Scleraxis-lineage cells are required for tendon homeostasis and their depletion induces an accelerated extracellular matrix aging phenotype

  1. Antonion Korcari
  2. Anne EC Nichols
  3. Mark R Buckley
  4. Alayna E Loiselle  Is a corresponding author
  1. University of Rochester Medical Center, United States

Abstract

Aged tendons have disrupted homeostasis, increased injury risk, and impaired healing capacity. Understanding mechanisms of homeostatic disruption is crucial for developing therapeutics to retain tendon health through the lifespan. Here, we developed a novel model of accelerated tendon extracellular matrix (ECM) aging via depletion of Scleraxis-lineage cells in young mice (Scx-DTR). Scx-DTR recapitulates many aspects of tendon aging including comparable declines in cellularity, alterations in ECM structure, organization, and composition. Single cell RNA sequencing demonstrated a conserved decline in tenocytes associated with ECM biosynthesis in aged and Scx-DTR tendons, identifying the requirement for Scleraxis-lineage cells during homeostasis. However, the remaining cells in aged and Scx-DTR tendons demonstrate functional divergence. Aged tenocytes become pro-inflammatory and lose proteostasis. In contrast, tenocytes from Scx-DTR tendons demonstrate enhanced remodeling capacity. Collectively, this study defines Scx-DTR as a novel model of accelerated tendon ECM aging and identifies novel biological intervention points to maintain tendon function through the lifespan.

Data availability

Single cell RNA sequencing data has been deposited at Gene Expression Omnibus (GEO) (Accession # GSE214929) and are publicly available as of the date of publication. The mass spectrometry proteomics data have been deposited to the ProteomeXchange Consortium via the PRIDE 38 partner repository with the dataset identifier PXD037230.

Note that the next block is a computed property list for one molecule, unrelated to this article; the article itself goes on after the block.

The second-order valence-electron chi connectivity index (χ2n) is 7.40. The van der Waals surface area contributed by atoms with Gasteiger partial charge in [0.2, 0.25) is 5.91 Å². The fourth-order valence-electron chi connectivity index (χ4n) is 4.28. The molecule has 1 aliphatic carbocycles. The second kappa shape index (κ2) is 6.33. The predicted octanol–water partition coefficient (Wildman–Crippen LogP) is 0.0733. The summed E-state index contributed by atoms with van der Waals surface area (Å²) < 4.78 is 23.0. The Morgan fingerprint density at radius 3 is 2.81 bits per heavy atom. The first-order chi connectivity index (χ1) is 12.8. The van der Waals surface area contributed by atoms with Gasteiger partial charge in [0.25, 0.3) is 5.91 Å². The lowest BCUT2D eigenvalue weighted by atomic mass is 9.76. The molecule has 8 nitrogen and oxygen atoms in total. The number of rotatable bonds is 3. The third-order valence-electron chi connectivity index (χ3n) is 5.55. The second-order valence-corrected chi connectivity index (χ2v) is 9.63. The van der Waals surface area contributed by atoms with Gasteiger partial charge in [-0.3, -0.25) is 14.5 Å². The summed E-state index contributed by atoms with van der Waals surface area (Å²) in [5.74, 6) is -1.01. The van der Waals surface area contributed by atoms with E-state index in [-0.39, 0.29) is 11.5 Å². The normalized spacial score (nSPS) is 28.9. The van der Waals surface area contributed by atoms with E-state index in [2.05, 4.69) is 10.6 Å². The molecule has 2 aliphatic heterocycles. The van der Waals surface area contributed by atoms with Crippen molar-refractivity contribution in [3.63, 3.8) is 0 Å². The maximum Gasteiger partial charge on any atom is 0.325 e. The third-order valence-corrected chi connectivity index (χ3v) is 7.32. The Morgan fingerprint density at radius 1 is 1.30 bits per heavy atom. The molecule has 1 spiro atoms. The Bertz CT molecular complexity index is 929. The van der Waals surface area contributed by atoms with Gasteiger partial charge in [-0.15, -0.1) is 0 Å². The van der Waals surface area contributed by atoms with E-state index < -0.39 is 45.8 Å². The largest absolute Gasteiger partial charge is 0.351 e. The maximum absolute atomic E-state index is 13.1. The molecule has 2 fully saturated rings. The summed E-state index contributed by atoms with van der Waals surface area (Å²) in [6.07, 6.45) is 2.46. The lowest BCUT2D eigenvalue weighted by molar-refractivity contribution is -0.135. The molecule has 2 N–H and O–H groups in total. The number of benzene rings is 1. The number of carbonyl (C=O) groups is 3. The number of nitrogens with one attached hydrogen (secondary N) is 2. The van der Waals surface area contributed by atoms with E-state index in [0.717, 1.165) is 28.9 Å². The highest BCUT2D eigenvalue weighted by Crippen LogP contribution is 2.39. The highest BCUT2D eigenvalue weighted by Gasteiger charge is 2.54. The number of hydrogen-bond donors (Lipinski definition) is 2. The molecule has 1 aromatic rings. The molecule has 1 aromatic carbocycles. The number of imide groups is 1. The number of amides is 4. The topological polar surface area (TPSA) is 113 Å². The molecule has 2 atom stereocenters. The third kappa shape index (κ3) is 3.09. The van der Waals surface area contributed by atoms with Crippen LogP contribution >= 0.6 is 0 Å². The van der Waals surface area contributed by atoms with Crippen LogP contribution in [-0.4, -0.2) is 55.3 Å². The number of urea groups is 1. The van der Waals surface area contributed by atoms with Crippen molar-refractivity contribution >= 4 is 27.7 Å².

The following data sets were generated

Article and author information

Author details

  1. Antonion Korcari

    Department of Orthopaedics and Rehabilitation, University of Rochester Medical Center, Rochester, United States
    Competing interests
    The authors declare that no competing interests exist.
  2. Anne EC Nichols

    Department of Orthopaedics and Rehabilitation, University of Rochester Medical Center, Rochester, United States
    Competing interests
    The authors declare that no competing interests exist.
    ORCID icon "This ORCID iD identifies the author of this article:" 0000-0001-8754-7735
  3. Mark R Buckley

    Department of Orthopaedics and Rehabilitation, University of Rochester Medical Center, Rochester, United States
    Competing interests
    The authors declare that no competing interests exist.
  4. Alayna E Loiselle

    Department of Orthopaedics and Rehabilitation, University of Rochester Medical Center, Rochester, United States
    For correspondence
    alayna_loiselle@urmc.rochester.edu
    Competing interests
    The authors declare that no competing interests exist.
    ORCID icon "This ORCID iD identifies the author of this article:" 0000-0002-7548-6653

Funding

National Institute of Arthritis and Musculoskeletal and Skin Diseases (R01AR073169)

  • Alayna E Loiselle

National Institute of Arthritis and Musculoskeletal and Skin Diseases (R01AR077527)

  • Alayna E Loiselle